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Having reviewed over 1200 books on this blog, I have now written two myself. Motherdarling is a story about a search for a missing Will which reveals long-hidden family secrets. The Kids of God is a thriller set in a dystopia ruled by fascist paramilitaries. Both are available as paperbacks and on Kindle through Amazon. I live in Canterbury, England. I lived for more than thirty years in Bedford. Having retired from teaching; I became a research student at the University of Bedfordshire researching into Liminality. I achieved my PhD in 2019. I am now properly retired. I love reading! I enjoy in particular fiction (mostly great and classic fiction although I also enjoy whodunnits), biography, history and smart thinking. Follow me on twitter: @daja57

Monday, 21 January 2019

"The Hate U Give" by Angie Thomas

American black teenager Starr lives in the inner city where drive-by shootings, gang warfare and drug-dealing is rife but goes to a posh school in the suburbs. She is the only witness when her oldest friend Khalil is shot by the police. Should she speak up when raising one's head above the parapet might put her and her family in danger?

The structure of this book is unusual. There are many classic elements. For example, Starr's relationship with her rich white boyfriend is disrupted by the polarisation of her community into black and white. Normally classic plot points such as this are not resolved, one way or the other, until the very end of the book. But in this story there are a number of resolutions by the end of part one which is about two-thirds of the way through the book. This does introduce a degree of tension as one realises that this story is straying from convention and that therefore what might happen in the remaining third of the book might surprise.

The book is also enlivened by the entangled relationships between the members of the black community. Starr's father went to jail for the local drug baron with whose wife he had previously had a child, Starr's half-brother Seven. Starr's father is now a reformed character, a Christian and local store owner whilst still being a militant Black Panther, and there is tension between him and his son's stepfather. Starr's mother's brother, who acted as surrogate father for Starr whilst her real father was in jail, is a cop. This enables the author to extract maximum conflict from relatively few characters.

There are a couple of moments when it gets a bit preachy. Daddy puts Starr through a catechism in Chapter 10 to investigate the reasons for drug dealing in black neighbourhoods. Hailey seems to be a character developed so that the author can develop arguments about racism. But if Victor Hugo can spend page after page of Les Miserables lecturing about the Battle of Waterloo, or the iniquity of monasticism, I guess any author is entitled to disrupt their story with a page or two of preaching.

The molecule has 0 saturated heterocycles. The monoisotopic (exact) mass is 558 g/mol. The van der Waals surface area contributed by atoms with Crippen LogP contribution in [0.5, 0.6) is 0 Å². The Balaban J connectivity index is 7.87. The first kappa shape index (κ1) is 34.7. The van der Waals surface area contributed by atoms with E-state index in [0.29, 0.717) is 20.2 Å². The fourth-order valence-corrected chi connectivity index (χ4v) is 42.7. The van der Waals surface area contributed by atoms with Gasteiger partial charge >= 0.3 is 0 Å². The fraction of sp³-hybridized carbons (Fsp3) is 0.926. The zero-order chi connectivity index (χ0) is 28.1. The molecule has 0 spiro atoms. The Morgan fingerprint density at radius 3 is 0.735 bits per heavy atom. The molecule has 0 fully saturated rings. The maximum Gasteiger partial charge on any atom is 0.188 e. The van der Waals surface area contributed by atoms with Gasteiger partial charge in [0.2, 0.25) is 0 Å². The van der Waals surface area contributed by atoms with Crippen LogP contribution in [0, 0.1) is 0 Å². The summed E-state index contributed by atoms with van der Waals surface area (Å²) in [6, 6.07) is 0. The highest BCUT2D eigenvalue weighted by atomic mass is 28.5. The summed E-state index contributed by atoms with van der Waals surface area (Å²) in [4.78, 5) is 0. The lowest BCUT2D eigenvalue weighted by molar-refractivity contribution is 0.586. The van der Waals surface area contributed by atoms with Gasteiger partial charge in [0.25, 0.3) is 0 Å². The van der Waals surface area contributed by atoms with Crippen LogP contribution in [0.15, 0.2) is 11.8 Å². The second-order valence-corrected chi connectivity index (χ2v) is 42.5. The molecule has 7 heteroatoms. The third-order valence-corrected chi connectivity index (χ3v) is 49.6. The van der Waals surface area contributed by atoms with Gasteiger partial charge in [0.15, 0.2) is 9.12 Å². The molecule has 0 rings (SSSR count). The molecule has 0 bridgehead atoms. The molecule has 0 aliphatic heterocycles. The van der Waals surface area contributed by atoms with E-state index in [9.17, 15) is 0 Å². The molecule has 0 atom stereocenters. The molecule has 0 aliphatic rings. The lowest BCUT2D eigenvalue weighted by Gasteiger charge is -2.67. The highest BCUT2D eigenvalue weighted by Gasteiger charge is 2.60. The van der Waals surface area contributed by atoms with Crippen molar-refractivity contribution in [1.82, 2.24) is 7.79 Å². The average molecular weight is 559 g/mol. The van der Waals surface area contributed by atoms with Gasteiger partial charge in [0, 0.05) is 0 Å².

But the real beauty of this book is the freshness of the prose:
  • “There are just some places where it's not enough to be me. Either version of me.” (C 1)
  • “Guys in their freshest kicks and sagging pants grind so close to girls they just about need condoms.” (C 1)
  • “Spring in Garden Heights doesn't always bring love, but it promises babies in the winter.” (C 1)
  • “He always has ]the party] on the Friday of spring break because you need Saturday to recover and Sunday to repent.” (C 1)
  • “She's the perfect height for modelling ... but a little thicker than those toothpicks on the runway.” (C 1)
  • “Hoedom is universal.” (C 1)
  • “that's more difficult than buying retro Jordans on release day.” (C 1)
  • “He wipes his nose like he always does before a lie.” (C 1)
  • “He couldn't carry a tune if it came in a box.” (C 3)
  • “How could he sell the very stuff that took his momma from him? Did he realise that he was taking someone somebody else's momma from them?” (C 4)
  • “Did he realise that if he does become a hashtag, some people will only see him as a drug dealer?” (C 4)
  • “Khalil matters to us, not the stuff he did. Forget everybody else.” (C 4)
  • “Good-byes hurt the most when the other person’s already gone.” (C 4)
  • “I left his house pissed and horny, the absolute worst way to leave.” (C 5)
  • “Sometimes you can do everything right and things will still go wrong. They key is to never stop doing right.” (C 9)
  • “If babies can count as humans when they’re little, veggies can count as veggies when they’re little.” (C 12)
  • “Brave peoples’ legs don’t shake. Brave people don’t feel like puking. Brave people sure don’t have to remind themselves how to breathe ... If bravery is a medical condition, everybody’s misdiagnosed me.” (C 16)
  • "I didn't know a dead person could be charged in his own murder" (C 16)

A very enjoyable read.

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